This is ALL THINGS CONSIDERED from NPR News. I'm Melissa Block.
ROBERT SIEGEL, HOST:
I'm Robert Siegel and we begin this hour in California, in the foothills of the Sierra Nevada Mountains, not far from Yosemite National Park. That's where fire crews are starting to make some progress in their fight against the massive Rim Fire that's been burning for nine days now. It has scorched nearly 150,000 acres. Relatively few structures have been lost so far, but thousands of people remain under evacuation orders.
Originally published on Mon August 26, 2013 12:38 pm
That's how a disciplinary panel at the International Skating Union (ISU) describes the behavior of former U.S. Olympic short track speedskating coach Jae Su Chun during a contentious international meet in Poland in 2011.
American Olympic medalist Simon Cho confessed last Fall to sabotaging the skate of a Canadian rival at that meet. Cho claimed his coach made him do it.
Originally published on Mon August 26, 2013 1:33 pm
There is still debate as to whether the hot dog evolved from lesser sandwich forms or is the work of an intelligent designer, but everyone can agree it's a marvel of simplicity. At the Gapers Block Hot Dog Cookoff earlier this summer in Chicago, though, five chefs were challenged to reinterpret the humble tube steak, and we were challenged to eat them all.
The chefs were told to "start with Vienna Beef hot dogs" and "use them in any way imaginable." Those instructions, when you think about it, are frighteningly open to interpretation.
Originally published on Mon August 26, 2013 3:01 pm
After long and costly U.S. wars in Iraq and Afghanistan, President Obama has been deeply reluctant to act forcefully in Syria. But reports last week of a possible chemical weapons attack in Syria appear to have changed the White House's tone. As NPR's Larry Abramson said on Morning Edition, the issue now appears to be "how to respond, not whether to respond."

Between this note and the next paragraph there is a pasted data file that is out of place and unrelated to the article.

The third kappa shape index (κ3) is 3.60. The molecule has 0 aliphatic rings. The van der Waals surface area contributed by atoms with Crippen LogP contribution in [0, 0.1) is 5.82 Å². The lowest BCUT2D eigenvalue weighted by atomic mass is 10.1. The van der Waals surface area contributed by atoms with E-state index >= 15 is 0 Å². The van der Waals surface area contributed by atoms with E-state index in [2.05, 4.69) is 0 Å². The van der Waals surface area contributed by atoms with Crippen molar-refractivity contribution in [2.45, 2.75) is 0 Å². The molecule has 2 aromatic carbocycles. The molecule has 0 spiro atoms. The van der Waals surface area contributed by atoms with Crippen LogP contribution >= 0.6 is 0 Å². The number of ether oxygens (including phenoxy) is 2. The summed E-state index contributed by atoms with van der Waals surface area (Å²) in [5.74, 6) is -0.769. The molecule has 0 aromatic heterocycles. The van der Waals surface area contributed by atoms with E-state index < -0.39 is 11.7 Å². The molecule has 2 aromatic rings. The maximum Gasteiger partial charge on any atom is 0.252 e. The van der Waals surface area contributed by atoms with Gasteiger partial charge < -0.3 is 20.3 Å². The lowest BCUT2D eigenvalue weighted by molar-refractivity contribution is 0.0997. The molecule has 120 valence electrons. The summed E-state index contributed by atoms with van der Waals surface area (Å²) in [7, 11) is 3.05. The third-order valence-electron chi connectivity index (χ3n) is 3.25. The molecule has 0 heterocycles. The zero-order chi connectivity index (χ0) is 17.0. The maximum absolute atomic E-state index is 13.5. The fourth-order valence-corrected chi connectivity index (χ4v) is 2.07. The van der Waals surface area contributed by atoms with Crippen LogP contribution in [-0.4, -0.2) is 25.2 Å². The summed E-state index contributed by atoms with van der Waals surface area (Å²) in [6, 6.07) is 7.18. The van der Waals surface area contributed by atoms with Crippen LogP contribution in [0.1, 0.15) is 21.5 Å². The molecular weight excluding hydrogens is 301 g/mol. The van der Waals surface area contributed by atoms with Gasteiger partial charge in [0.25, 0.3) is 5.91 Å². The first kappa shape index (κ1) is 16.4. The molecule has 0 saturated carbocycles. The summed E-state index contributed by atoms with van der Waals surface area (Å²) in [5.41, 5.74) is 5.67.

News that National Security Agency officers sometimes abuse domestic intelligence gathering practices to monitor potential love interests has led to a sweeping, satirical response by The People of The Internet. On Tumblr and Twitter, the #NSAPickupLines and #NSALovePoems hashtags have sparked all sorts of creativity from users poking fun at the potential intrusion of the NSA into our personal lives.
Lydia Ko, the New Zealand golfer who last year became the youngest person ever to win an LPGA event, has played her way into the record books again. By successfully defending her title at the Canadian Women's Open this past weekend, Ko, who's now 16, is the only amateur to win two LPGA events.
When we first started thinking about dumplings for NPR's Dumpling Week, we presumed that there wasn't much to the little balls of dough. They seemed simple, universally beloved and unencumbered by controversy.
But the semantics of the dumpling turns out to be far more fraught that we imagined. This became clear when we started wondering whether tamales, or samosas, counted as dumplings. The deeper we waded into the pool of quasi-dumpling snacks, the more we realized we needed some expert input to set us straight.